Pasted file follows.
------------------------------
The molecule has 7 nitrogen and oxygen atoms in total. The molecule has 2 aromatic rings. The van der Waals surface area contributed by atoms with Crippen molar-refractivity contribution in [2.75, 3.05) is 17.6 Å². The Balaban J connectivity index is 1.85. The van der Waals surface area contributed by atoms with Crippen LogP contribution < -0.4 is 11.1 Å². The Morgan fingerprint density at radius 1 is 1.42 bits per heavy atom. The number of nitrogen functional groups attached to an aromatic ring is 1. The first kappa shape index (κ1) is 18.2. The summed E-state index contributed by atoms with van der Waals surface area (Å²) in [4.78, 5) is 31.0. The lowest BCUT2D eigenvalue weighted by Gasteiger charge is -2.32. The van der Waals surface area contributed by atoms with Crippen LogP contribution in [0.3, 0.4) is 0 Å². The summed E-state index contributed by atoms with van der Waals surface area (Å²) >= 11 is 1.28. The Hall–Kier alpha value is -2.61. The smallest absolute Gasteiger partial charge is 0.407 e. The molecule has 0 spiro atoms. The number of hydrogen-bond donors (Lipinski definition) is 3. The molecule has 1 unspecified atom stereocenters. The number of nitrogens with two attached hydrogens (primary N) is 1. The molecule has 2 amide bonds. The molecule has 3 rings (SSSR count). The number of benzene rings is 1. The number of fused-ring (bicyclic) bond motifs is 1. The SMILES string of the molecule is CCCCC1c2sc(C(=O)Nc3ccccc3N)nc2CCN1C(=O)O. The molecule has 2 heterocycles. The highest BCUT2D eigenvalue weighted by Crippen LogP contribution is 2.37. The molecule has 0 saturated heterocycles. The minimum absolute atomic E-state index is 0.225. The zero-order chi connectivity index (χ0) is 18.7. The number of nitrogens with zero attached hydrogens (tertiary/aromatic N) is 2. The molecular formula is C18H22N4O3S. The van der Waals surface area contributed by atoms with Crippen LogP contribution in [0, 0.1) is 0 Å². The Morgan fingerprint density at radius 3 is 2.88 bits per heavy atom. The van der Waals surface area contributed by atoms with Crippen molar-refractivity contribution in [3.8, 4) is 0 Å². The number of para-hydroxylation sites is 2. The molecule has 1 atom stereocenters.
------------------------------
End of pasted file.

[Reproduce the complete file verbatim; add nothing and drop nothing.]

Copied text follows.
The molecule has 7 nitrogen and oxygen atoms in total. The molecule has 2 aromatic rings. The van der Waals surface area contributed by atoms with Crippen molar-refractivity contribution in [2.75, 3.05) is 17.6 Å². The Balaban J connectivity index is 1.85. The van der Waals surface area contributed by atoms with Crippen LogP contribution < -0.4 is 11.1 Å². The Morgan fingerprint density at radius 1 is 1.42 bits per heavy atom. The number of nitrogen functional groups attached to an aromatic ring is 1. The first kappa shape index (κ1) is 18.2. The summed E-state index contributed by atoms with van der Waals surface area (Å²) in [4.78, 5) is 31.0. The lowest BCUT2D eigenvalue weighted by Gasteiger charge is -2.32. The van der Waals surface area contributed by atoms with Crippen LogP contribution in [0.3, 0.4) is 0 Å². The summed E-state index contributed by atoms with van der Waals surface area (Å²) >= 11 is 1.28. The Hall–Kier alpha value is -2.61. The smallest absolute Gasteiger partial charge is 0.407 e. The molecule has 0 spiro atoms. The number of hydrogen-bond donors (Lipinski definition) is 3. The molecule has 1 unspecified atom stereocenters. The number of nitrogens with two attached hydrogens (primary N) is 1. The molecule has 2 amide bonds. The molecule has 3 rings (SSSR count). The number of benzene rings is 1. The number of fused-ring (bicyclic) bond motifs is 1. The SMILES string of the molecule is CCCCC1c2sc(C(=O)Nc3ccccc3N)nc2CCN1C(=O)O. The molecule has 2 heterocycles. The highest BCUT2D eigenvalue weighted by Crippen LogP contribution is 2.37. The molecule has 0 saturated heterocycles. The minimum absolute atomic E-state index is 0.225. The zero-order chi connectivity index (χ0) is 18.7. The number of nitrogens with zero attached hydrogens (tertiary/aromatic N) is 2. The molecular formula is C18H22N4O3S. The van der Waals surface area contributed by atoms with Crippen LogP contribution in [0, 0.1) is 0 Å². The Morgan fingerprint density at radius 3 is 2.88 bits per heavy atom. The van der Waals surface area contributed by atoms with Crippen molar-refractivity contribution in [3.8, 4) is 0 Å². The number of para-hydroxylation sites is 2. The molecule has 1 atom stereocenters.